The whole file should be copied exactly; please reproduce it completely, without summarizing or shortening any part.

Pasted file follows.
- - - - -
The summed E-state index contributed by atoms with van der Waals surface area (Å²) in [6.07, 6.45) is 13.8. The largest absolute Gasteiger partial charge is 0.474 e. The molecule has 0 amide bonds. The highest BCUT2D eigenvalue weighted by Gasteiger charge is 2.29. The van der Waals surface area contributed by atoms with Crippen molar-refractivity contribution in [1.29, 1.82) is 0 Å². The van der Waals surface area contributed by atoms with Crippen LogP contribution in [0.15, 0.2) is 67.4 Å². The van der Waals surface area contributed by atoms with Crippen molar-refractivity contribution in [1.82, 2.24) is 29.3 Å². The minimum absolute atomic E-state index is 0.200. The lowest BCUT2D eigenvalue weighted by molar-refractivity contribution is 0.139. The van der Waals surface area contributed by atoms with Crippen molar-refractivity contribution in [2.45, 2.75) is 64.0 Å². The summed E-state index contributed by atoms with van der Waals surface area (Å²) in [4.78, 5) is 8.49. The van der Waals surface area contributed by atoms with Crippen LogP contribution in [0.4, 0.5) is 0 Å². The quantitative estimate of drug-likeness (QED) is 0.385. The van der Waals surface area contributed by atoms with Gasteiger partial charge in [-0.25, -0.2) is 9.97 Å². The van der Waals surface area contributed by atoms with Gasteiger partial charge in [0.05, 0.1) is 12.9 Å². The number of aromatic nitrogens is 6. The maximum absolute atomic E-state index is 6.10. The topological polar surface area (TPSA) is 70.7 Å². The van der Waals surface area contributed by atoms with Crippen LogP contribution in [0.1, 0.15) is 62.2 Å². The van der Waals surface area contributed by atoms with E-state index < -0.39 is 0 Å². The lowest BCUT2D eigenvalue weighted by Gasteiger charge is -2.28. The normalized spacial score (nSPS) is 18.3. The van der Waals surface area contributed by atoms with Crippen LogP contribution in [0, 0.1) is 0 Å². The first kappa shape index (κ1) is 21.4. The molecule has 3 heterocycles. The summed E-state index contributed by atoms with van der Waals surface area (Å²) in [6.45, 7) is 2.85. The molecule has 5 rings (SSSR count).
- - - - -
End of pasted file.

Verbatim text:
The summed E-state index contributed by atoms with van der Waals surface area (Å²) in [6.07, 6.45) is 13.8. The largest absolute Gasteiger partial charge is 0.474 e. The molecule has 0 amide bonds. The highest BCUT2D eigenvalue weighted by Gasteiger charge is 2.29. The van der Waals surface area contributed by atoms with Crippen molar-refractivity contribution in [1.29, 1.82) is 0 Å². The van der Waals surface area contributed by atoms with Crippen LogP contribution in [0.15, 0.2) is 67.4 Å². The van der Waals surface area contributed by atoms with Crippen molar-refractivity contribution in [1.82, 2.24) is 29.3 Å². The minimum absolute atomic E-state index is 0.200. The lowest BCUT2D eigenvalue weighted by molar-refractivity contribution is 0.139. The van der Waals surface area contributed by atoms with Crippen molar-refractivity contribution in [2.45, 2.75) is 64.0 Å². The summed E-state index contributed by atoms with van der Waals surface area (Å²) in [4.78, 5) is 8.49. The van der Waals surface area contributed by atoms with Crippen LogP contribution in [0.4, 0.5) is 0 Å². The quantitative estimate of drug-likeness (QED) is 0.385. The van der Waals surface area contributed by atoms with Gasteiger partial charge in [-0.25, -0.2) is 9.97 Å². The van der Waals surface area contributed by atoms with Gasteiger partial charge in [0.05, 0.1) is 12.9 Å². The number of aromatic nitrogens is 6. The maximum absolute atomic E-state index is 6.10. The topological polar surface area (TPSA) is 70.7 Å². The van der Waals surface area contributed by atoms with Crippen LogP contribution in [0.1, 0.15) is 62.2 Å². The van der Waals surface area contributed by atoms with E-state index < -0.39 is 0 Å². The lowest BCUT2D eigenvalue weighted by Gasteiger charge is -2.28. The normalized spacial score (nSPS) is 18.3. The van der Waals surface area contributed by atoms with Crippen LogP contribution in [0, 0.1) is 0 Å². The first kappa shape index (κ1) is 21.4. The molecule has 3 heterocycles. The summed E-state index contributed by atoms with van der Waals surface area (Å²) in [6.45, 7) is 2.85. The molecule has 5 rings (SSSR count).